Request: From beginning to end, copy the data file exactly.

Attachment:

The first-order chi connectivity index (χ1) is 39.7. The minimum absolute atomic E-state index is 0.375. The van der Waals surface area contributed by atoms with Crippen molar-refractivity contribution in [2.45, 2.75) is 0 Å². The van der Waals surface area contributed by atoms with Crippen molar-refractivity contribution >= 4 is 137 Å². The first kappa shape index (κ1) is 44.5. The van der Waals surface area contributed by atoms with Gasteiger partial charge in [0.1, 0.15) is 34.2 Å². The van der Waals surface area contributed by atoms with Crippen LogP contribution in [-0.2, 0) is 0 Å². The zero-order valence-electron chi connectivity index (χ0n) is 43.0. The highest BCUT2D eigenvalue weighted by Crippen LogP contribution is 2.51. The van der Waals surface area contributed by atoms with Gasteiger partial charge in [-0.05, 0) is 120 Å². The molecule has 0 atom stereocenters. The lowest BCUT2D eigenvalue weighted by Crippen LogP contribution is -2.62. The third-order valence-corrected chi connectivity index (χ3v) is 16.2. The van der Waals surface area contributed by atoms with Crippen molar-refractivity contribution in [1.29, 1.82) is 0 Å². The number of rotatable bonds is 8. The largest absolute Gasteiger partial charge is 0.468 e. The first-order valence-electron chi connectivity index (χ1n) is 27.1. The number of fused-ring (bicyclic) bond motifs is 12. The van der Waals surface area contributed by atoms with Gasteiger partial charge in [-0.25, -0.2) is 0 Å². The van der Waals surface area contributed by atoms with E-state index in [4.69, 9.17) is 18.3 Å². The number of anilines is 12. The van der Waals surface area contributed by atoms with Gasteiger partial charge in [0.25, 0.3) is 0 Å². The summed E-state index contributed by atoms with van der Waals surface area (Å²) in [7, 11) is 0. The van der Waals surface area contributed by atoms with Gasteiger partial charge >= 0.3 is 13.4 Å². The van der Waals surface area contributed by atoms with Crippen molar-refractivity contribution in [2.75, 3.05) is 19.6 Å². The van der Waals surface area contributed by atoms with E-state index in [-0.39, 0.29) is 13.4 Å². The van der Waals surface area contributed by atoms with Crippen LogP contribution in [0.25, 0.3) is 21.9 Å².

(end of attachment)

The first-order chi connectivity index (χ1) is 39.7. The minimum absolute atomic E-state index is 0.375. The van der Waals surface area contributed by atoms with Crippen molar-refractivity contribution in [2.45, 2.75) is 0 Å². The van der Waals surface area contributed by atoms with Crippen molar-refractivity contribution >= 4 is 137 Å². The first kappa shape index (κ1) is 44.5. The van der Waals surface area contributed by atoms with Gasteiger partial charge in [0.1, 0.15) is 34.2 Å². The van der Waals surface area contributed by atoms with Crippen LogP contribution in [-0.2, 0) is 0 Å². The zero-order valence-electron chi connectivity index (χ0n) is 43.0. The highest BCUT2D eigenvalue weighted by Crippen LogP contribution is 2.51. The van der Waals surface area contributed by atoms with Gasteiger partial charge in [-0.05, 0) is 120 Å². The molecule has 0 atom stereocenters. The lowest BCUT2D eigenvalue weighted by Crippen LogP contribution is -2.62. The third-order valence-corrected chi connectivity index (χ3v) is 16.2. The van der Waals surface area contributed by atoms with Crippen molar-refractivity contribution in [1.29, 1.82) is 0 Å². The number of rotatable bonds is 8. The largest absolute Gasteiger partial charge is 0.468 e. The first-order valence-electron chi connectivity index (χ1n) is 27.1. The number of fused-ring (bicyclic) bond motifs is 12. The van der Waals surface area contributed by atoms with Gasteiger partial charge in [-0.25, -0.2) is 0 Å². The van der Waals surface area contributed by atoms with E-state index in [4.69, 9.17) is 18.3 Å². The number of anilines is 12. The van der Waals surface area contributed by atoms with Gasteiger partial charge in [0.25, 0.3) is 0 Å². The summed E-state index contributed by atoms with van der Waals surface area (Å²) in [7, 11) is 0. The van der Waals surface area contributed by atoms with Gasteiger partial charge >= 0.3 is 13.4 Å². The van der Waals surface area contributed by atoms with Crippen molar-refractivity contribution in [2.75, 3.05) is 19.6 Å². The van der Waals surface area contributed by atoms with E-state index in [-0.39, 0.29) is 13.4 Å². The van der Waals surface area contributed by atoms with Crippen LogP contribution in [0.25, 0.3) is 21.9 Å².